If you have a housing voucher, and you can find an apartment within the right rent range, you can just rent it, no matter how many extra bedrooms it has!
For example, you can have a two bedroom voucher and rent a three bedroom apartment as long as it fits within the right price. However, this plan may come with a few catches. . .
Although this seems like a good idea, sometimes it does not work out perfectly. Eventually the landlord may realize they could get a tenant with a larger voucher and get more money. After you have been there for a year, the landlord has a right to raise the rent.
If this happens, the Housing Authority will give you the option to either pay the additional yourself, or move to a less expensive place.
Voucher amounts are very confusing and easy to misunderstand. Before going forward, you might wish to double check how much rent your voucher will actually pay: How Payment Standards Work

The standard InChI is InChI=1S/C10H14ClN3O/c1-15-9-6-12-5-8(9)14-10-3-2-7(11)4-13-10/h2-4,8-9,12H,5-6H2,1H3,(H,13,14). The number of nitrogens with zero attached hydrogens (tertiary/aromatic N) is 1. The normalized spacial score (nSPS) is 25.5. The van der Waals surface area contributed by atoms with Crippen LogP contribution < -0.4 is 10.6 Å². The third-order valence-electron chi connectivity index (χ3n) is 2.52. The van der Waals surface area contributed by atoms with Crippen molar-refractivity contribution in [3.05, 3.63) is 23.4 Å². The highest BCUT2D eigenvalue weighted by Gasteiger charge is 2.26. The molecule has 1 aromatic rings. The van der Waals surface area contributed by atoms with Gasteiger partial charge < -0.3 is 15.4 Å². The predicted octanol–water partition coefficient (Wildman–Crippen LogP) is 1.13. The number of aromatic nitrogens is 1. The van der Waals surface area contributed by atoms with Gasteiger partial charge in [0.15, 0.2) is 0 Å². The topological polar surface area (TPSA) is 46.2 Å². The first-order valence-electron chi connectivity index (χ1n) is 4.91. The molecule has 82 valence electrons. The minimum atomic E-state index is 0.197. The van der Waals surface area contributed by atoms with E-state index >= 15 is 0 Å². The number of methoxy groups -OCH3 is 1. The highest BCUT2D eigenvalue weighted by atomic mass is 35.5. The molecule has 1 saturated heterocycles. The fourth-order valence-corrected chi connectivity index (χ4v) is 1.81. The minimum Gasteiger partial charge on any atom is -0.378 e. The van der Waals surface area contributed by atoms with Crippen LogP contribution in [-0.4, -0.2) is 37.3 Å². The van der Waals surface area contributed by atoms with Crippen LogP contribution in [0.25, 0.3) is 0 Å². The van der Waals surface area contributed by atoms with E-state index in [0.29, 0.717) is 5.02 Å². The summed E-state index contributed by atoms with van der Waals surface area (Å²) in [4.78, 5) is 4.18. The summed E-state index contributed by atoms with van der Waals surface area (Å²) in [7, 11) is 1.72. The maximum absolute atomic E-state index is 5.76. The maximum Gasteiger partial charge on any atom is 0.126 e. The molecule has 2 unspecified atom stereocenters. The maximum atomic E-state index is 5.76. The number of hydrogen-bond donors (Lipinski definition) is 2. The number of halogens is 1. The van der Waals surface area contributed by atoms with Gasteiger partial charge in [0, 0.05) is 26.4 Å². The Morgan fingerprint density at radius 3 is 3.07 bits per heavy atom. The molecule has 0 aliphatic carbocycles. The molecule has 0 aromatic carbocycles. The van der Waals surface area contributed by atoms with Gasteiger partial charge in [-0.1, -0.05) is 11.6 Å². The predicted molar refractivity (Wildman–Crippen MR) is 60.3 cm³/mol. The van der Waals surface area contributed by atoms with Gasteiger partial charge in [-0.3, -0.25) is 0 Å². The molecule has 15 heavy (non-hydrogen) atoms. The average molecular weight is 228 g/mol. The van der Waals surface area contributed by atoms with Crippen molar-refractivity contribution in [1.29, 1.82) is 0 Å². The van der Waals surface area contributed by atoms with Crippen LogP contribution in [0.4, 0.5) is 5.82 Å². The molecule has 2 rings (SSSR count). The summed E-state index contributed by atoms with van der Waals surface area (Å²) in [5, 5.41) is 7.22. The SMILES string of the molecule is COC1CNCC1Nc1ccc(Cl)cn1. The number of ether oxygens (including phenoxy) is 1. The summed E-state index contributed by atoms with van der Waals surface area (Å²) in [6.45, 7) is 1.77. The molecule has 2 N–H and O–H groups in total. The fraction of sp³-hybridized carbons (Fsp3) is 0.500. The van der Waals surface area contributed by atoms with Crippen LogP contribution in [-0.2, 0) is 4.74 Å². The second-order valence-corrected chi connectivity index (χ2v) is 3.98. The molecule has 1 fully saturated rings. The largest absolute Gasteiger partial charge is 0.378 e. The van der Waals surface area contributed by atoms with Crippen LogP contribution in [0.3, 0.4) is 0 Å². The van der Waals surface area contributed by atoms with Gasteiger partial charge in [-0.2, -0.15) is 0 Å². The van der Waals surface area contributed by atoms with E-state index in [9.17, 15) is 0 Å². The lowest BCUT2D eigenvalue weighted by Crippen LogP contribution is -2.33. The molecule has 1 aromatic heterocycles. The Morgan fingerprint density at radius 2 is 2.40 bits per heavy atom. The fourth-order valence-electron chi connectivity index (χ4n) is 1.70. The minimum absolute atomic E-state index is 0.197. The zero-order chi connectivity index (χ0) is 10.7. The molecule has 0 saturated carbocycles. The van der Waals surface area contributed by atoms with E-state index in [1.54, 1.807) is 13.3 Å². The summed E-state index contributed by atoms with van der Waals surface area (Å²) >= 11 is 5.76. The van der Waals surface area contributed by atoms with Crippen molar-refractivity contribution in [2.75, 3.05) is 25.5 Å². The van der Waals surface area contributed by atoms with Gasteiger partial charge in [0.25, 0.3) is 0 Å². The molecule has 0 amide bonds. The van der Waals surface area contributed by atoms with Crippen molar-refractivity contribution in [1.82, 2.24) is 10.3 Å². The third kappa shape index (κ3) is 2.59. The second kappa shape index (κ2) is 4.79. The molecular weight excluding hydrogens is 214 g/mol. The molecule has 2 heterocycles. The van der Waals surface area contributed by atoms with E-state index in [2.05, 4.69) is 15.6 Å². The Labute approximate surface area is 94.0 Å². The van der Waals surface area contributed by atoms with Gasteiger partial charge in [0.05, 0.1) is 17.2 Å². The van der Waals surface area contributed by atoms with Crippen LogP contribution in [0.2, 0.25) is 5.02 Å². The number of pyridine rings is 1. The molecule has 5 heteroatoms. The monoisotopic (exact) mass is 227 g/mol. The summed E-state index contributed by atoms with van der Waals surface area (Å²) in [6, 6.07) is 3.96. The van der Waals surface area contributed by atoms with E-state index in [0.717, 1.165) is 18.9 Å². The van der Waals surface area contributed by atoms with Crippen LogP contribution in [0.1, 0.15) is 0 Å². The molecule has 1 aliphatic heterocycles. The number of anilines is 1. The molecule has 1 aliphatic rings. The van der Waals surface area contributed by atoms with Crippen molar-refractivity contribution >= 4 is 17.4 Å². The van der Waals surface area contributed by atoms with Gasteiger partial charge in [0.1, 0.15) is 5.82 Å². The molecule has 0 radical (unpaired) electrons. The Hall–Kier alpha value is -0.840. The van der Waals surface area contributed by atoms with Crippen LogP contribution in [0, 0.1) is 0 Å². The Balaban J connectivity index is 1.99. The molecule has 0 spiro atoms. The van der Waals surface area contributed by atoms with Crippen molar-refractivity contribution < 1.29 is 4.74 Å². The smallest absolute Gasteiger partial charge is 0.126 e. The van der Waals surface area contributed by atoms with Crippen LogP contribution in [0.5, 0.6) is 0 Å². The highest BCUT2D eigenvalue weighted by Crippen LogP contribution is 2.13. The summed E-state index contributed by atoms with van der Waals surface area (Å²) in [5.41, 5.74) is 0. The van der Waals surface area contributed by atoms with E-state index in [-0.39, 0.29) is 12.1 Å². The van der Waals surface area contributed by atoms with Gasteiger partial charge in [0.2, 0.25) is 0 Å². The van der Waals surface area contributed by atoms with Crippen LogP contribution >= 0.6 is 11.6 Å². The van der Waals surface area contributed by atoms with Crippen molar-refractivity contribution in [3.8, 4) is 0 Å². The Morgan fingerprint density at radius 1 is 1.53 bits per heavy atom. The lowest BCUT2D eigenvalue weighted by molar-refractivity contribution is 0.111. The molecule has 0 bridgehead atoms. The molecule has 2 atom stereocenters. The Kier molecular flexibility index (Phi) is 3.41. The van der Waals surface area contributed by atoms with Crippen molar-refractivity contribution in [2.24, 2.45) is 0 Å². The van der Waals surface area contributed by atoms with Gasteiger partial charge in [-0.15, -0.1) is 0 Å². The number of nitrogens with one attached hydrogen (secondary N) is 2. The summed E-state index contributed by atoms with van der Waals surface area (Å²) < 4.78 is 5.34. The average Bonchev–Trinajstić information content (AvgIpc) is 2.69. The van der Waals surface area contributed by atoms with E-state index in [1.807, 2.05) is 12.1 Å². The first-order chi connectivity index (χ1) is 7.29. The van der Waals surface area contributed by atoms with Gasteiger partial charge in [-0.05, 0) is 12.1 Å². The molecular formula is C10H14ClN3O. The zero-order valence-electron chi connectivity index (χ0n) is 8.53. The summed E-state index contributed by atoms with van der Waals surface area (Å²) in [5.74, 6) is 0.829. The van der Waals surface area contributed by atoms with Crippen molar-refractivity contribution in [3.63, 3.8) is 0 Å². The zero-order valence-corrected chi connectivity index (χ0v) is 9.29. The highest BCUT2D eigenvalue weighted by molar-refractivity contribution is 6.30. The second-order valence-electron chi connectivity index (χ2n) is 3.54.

Tip: If utilities are not included in your rent, make sure to deduct the cost of utilities before figuring out how much your voucher is worth. Housing Authorities do not always explain this to people and many people wind up wasting time and money looking in the wrong price range.
Even if your Housing Authority allows you the extra bedrooms, there’s a chance your landlord will not allow it. If you are applying to a low income or “income restricted” property, they may have their own policies on bedrooms.
You can ask the property manager, or if you’d like to see it in writing, request a copy of their “bedroom policy” or “occupancy policy.”
In some situations, you can request that your voucher be increased to add an extra bedroom: Five Ways to Request an Additional Bedroom
We’ve heard reports from some readers that the Housing Authority is not allowing them to rent a place with extra bedrooms, even if it falls within payment standard.
Although this is not a common policy, it may exist in some areas. You can ask your housing program for a written copy of their bedroom policies or check their administrative plan to see if your housing program has created a policy like this.
If you or someone in your household is disabled, and this policy is keeping you from being able to rent the place that best suits your disability needs, you can also request an accommodation for an exception to this policy.